Why doesn't Japan build a Hovenweep National Monument?
Certainly Japanese tourists are fascinated with the West. They drive out to Monument Valley and complain there aren't enough facilities to accommodate them.If they can beat us in TVs, cars and stereo systems, Japanese scientists must have enough skill to make exact copies of the ruins. I can just see them somewhere in the middle of the Tokyo Zoo, for example - Square Tower Ruin with its sandstone chunks, and thousands of Japanese waiting in lines to troop through.
What? It wouldn't be the same? Why not?
Because they wouldn't be in their natural setting of sagebrush and canyons. And if archaeologists dug around them, they might discover bits of World War II bombs but no fragments of black-on-white Anasazi pottery.
In other words, the natural landscape and the associated cultural resources are important parts of Hovenweep.
That's why it's necessary to protect more than just the immediate ruins themselves. After all, Hovenweep National Monument is only six small, scattered units in southeastern Utah and southwestern Colorado, totaling 784 acres.
A year ago, a political firefight broke out over the National Park Service plan to save the ruins and associated Anasazi sites by establishing a 6,000-acre resource protection zone around three of the units - Square Tower, Holly and Hackberry.
Square Tower and Hackberry are in Utah, Holly in Colorado. The zone would overlap the state line.
In 1987, the Park Service signed a "Cooperative Management Strategies" agreement with the BLM to protect the area.
But in July 1988, BWAB Inc. - which has the right to drill on Mobil Oil's leases within the protection zone - filed an application for a permit to drill for oil and gas half a mile south of the Holly unit.
The BLM prepared an environmental assessment and allowed the drilling. The well was dry and was plugged in September 1988.
But environmental groups were outraged that the BLM had allowed the drilling without addressing the impacts of production, should the well become a producer. Also, they charged the BLM did not study the cumulative effects of other drilling in the area.
Groups including the National Parks and Conservation Association and the Colorado Environmental Coalition appealed the BLM's approval of the drilling permit, taking the case to the Interior Board of Land Appeals. The BLM asked that the appeal be dismissed as moot, since the well turned out to be dry.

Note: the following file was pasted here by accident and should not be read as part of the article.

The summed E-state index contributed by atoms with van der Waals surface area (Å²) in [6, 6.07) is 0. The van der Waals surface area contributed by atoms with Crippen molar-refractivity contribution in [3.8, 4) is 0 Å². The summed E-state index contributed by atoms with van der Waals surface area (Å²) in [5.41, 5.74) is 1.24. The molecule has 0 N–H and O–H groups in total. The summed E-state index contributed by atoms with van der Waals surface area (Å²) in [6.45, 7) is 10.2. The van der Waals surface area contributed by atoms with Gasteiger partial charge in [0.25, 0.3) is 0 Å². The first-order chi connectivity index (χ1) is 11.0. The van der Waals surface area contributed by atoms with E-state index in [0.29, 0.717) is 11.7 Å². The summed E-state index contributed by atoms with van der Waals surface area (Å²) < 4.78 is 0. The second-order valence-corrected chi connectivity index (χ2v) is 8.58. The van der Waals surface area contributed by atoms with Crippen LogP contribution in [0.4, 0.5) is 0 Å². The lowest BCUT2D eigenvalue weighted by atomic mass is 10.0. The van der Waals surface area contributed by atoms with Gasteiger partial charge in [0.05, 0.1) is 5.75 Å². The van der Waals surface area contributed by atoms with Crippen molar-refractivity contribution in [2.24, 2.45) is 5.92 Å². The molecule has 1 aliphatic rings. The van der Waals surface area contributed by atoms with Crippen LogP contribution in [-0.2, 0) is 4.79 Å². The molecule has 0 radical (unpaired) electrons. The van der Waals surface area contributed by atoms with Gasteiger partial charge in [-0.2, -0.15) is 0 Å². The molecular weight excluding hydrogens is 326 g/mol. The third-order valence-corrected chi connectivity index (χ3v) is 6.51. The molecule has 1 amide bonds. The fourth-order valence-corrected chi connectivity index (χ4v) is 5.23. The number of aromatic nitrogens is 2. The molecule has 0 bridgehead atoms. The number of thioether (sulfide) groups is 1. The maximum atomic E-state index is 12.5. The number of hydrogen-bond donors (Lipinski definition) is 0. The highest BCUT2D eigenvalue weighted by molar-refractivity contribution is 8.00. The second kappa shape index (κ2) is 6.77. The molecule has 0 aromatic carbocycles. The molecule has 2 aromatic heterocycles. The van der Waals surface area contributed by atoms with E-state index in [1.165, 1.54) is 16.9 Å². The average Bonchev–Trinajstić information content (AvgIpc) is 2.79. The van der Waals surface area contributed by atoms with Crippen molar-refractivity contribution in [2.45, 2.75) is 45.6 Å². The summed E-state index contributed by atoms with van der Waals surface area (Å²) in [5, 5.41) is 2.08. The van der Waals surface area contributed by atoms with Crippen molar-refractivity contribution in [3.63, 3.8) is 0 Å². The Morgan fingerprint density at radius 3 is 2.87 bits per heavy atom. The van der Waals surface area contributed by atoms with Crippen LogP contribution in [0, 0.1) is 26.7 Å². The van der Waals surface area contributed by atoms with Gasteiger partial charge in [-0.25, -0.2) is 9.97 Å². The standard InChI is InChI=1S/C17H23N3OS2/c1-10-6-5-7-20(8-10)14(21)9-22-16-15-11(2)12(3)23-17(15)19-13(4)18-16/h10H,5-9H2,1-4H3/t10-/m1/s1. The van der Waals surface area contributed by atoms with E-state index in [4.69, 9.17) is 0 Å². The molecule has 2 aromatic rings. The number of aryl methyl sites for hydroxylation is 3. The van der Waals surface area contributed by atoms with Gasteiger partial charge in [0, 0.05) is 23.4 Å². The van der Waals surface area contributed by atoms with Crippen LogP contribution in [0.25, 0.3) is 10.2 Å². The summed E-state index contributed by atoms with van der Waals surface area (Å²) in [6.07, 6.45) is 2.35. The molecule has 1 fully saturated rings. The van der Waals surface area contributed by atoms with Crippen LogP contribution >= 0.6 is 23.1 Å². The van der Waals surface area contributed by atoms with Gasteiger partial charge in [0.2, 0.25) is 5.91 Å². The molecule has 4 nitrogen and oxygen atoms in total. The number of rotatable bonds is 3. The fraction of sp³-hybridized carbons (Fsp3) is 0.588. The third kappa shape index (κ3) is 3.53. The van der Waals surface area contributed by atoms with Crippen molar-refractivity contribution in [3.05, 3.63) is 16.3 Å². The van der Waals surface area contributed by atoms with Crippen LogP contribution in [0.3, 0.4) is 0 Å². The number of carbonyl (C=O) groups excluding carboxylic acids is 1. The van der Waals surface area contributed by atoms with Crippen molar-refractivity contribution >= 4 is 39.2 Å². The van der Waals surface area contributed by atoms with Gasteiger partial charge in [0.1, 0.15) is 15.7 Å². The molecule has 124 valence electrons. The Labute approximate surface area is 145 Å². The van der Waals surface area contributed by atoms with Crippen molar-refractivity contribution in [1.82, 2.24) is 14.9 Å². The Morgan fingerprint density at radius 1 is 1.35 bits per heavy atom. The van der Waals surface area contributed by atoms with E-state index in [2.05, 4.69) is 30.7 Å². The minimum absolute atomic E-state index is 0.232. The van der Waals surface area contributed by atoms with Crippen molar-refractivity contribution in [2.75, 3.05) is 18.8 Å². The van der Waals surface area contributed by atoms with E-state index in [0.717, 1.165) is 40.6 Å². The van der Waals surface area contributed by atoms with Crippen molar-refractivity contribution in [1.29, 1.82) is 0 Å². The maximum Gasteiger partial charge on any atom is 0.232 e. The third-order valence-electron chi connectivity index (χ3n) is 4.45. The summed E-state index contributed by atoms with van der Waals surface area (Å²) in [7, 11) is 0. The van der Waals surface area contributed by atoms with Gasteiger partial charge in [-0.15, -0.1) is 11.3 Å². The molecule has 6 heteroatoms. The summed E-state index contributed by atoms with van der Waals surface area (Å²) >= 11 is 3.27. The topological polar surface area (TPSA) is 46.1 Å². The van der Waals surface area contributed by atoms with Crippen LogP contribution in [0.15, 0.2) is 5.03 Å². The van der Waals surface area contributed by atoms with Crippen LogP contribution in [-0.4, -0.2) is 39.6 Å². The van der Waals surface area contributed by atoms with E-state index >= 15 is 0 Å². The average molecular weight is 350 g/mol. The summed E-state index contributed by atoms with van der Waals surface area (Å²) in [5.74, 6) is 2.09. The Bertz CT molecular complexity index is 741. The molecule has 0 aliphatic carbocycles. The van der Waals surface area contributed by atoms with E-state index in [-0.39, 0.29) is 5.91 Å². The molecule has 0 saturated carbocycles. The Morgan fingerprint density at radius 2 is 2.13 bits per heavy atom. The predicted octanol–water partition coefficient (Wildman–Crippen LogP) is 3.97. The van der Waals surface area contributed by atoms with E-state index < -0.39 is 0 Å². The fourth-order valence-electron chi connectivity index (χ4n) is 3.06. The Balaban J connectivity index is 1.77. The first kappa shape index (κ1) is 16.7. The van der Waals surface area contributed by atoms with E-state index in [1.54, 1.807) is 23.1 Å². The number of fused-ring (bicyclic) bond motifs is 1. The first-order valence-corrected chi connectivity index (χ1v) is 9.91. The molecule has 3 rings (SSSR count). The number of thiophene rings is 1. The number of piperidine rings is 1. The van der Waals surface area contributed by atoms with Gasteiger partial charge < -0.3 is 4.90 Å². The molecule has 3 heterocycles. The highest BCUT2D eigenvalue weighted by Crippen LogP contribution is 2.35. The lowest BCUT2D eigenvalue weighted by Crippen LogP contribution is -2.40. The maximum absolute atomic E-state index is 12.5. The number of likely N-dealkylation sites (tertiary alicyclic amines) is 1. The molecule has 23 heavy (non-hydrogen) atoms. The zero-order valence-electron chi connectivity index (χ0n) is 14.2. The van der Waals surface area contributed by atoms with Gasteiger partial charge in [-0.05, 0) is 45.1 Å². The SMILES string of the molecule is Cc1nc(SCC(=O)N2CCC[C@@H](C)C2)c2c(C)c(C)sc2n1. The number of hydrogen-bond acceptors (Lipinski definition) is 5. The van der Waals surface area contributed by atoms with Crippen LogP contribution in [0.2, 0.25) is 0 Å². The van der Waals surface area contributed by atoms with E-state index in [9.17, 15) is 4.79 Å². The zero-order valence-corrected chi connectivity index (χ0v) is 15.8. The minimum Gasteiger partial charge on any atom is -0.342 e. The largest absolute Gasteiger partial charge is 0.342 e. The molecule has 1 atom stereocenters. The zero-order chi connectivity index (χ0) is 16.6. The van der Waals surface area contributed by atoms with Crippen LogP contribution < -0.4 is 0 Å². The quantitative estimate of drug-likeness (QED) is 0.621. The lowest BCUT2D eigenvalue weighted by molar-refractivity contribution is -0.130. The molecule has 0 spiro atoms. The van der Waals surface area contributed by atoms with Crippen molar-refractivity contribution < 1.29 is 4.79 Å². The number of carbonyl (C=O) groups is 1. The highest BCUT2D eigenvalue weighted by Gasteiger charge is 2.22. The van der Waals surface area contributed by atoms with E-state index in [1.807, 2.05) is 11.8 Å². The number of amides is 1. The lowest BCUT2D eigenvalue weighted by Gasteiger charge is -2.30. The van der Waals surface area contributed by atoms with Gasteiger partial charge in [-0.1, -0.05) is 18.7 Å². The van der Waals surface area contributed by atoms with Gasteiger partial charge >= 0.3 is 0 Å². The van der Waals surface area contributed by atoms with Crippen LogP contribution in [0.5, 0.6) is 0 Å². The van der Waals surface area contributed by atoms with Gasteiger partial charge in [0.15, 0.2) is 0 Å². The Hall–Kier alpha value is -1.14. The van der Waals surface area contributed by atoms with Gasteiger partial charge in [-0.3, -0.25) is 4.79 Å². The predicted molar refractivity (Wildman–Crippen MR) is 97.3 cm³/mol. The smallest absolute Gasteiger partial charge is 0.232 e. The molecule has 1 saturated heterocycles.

Last week, the board reversed the BLM.
"We conclude that the appeal presents a significant issue concerning the adequacy of BLM's assessment of the potential effect of drilling and associated road improvement activity on the Hovenweep National Monument and surrounding resource protection zone, which issue is likely to recur," wrote Administrative Judge John H. Kelly.
"This issue is very likely to arise again in view of BWAB's demonstrated interest in determining and developing the oil and gas potential underlying land within the resource protection zone in fairly close proximity to the Holly and Hackberry units of Hovenweep National Monument."
Proposed drilling and anticipated further wells and road work "might cumulatively affect the protected Indian ruins and potential cultural resources in the surrounding lands within the resource protection zone by subjecting them to increased vandalism . . . and generally affect the visitor's enjoyment of the historic scene by increasing the noise and contemporary structures visible from the ruins and protection zone.
"However, BLM has not considered any such potential cumulative impacts."
The board reversed the approval to drill. So the BLM's Colorado officials must study potential cumulative impacts, including those associated with production.
Terri Martin, the Salt Lake-based regional representative for the National Parks and Conservation Association, applauded the IBLA.
"When Hovenweep was protected by presidential proclamation, they drew the boundaries very tight and very small, sort of like around the base of a house," she said.
"Now archaeologists believe the earlier settlement sites and agricultural sites that lie outside the monument but around it are crucial to understanding the Hovenweep story."
Also, she said, a visitor to Hovenweep gazes out over a scene that is essentially undisturbed since the towers were built 800 years ago. "If you put oil and gas rigs in there, that will be suddenly changed."
This is a valuable resource for our country.
If you want to see modern structures, you can go to Tokyo or Salt Lake City. If you want to see a pristine countryside and know that a rich cultural heritage is protected there, you should be able to do it by visiting Hovenweep.